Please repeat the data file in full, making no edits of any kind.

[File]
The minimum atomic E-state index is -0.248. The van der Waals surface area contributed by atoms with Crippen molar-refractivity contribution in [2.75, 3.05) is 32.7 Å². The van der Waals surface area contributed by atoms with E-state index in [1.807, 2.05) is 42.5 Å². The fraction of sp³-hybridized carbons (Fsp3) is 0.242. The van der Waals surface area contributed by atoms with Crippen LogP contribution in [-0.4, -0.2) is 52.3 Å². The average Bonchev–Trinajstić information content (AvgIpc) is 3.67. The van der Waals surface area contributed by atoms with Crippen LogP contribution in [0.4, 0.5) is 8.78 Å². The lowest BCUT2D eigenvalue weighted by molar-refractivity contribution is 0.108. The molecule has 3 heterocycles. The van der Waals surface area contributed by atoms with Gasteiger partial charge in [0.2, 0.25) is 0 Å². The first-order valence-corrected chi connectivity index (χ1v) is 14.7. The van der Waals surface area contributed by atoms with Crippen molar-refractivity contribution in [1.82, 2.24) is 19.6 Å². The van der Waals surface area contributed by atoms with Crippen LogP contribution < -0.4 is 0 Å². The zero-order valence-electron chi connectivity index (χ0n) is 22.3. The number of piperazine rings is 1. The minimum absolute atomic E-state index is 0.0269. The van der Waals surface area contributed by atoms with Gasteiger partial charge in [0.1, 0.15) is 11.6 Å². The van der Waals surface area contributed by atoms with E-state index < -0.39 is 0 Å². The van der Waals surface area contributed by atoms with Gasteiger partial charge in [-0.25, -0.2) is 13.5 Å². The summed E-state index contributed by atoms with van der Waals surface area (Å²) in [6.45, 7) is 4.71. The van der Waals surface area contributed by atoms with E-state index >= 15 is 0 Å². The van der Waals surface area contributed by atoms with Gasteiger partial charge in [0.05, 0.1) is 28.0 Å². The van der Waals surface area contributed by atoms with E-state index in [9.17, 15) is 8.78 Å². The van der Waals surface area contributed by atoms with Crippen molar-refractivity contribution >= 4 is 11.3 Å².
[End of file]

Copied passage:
The minimum atomic E-state index is -0.248. The van der Waals surface area contributed by atoms with Crippen molar-refractivity contribution in [2.75, 3.05) is 32.7 Å². The van der Waals surface area contributed by atoms with E-state index in [1.807, 2.05) is 42.5 Å². The fraction of sp³-hybridized carbons (Fsp3) is 0.242. The van der Waals surface area contributed by atoms with Crippen LogP contribution in [-0.4, -0.2) is 52.3 Å². The average Bonchev–Trinajstić information content (AvgIpc) is 3.67. The van der Waals surface area contributed by atoms with Crippen LogP contribution in [0.4, 0.5) is 8.78 Å². The lowest BCUT2D eigenvalue weighted by molar-refractivity contribution is 0.108. The molecule has 3 heterocycles. The van der Waals surface area contributed by atoms with Gasteiger partial charge in [0.2, 0.25) is 0 Å². The first-order valence-corrected chi connectivity index (χ1v) is 14.7. The van der Waals surface area contributed by atoms with Crippen molar-refractivity contribution in [1.82, 2.24) is 19.6 Å². The van der Waals surface area contributed by atoms with Crippen LogP contribution < -0.4 is 0 Å². The zero-order valence-electron chi connectivity index (χ0n) is 22.3. The number of piperazine rings is 1. The minimum absolute atomic E-state index is 0.0269. The van der Waals surface area contributed by atoms with Gasteiger partial charge in [0.1, 0.15) is 11.6 Å². The van der Waals surface area contributed by atoms with E-state index < -0.39 is 0 Å². The van der Waals surface area contributed by atoms with Gasteiger partial charge in [-0.25, -0.2) is 13.5 Å². The summed E-state index contributed by atoms with van der Waals surface area (Å²) in [6.45, 7) is 4.71. The van der Waals surface area contributed by atoms with E-state index >= 15 is 0 Å². The van der Waals surface area contributed by atoms with Gasteiger partial charge in [0.05, 0.1) is 28.0 Å². The van der Waals surface area contributed by atoms with E-state index in [9.17, 15) is 8.78 Å². The van der Waals surface area contributed by atoms with Crippen molar-refractivity contribution >= 4 is 11.3 Å².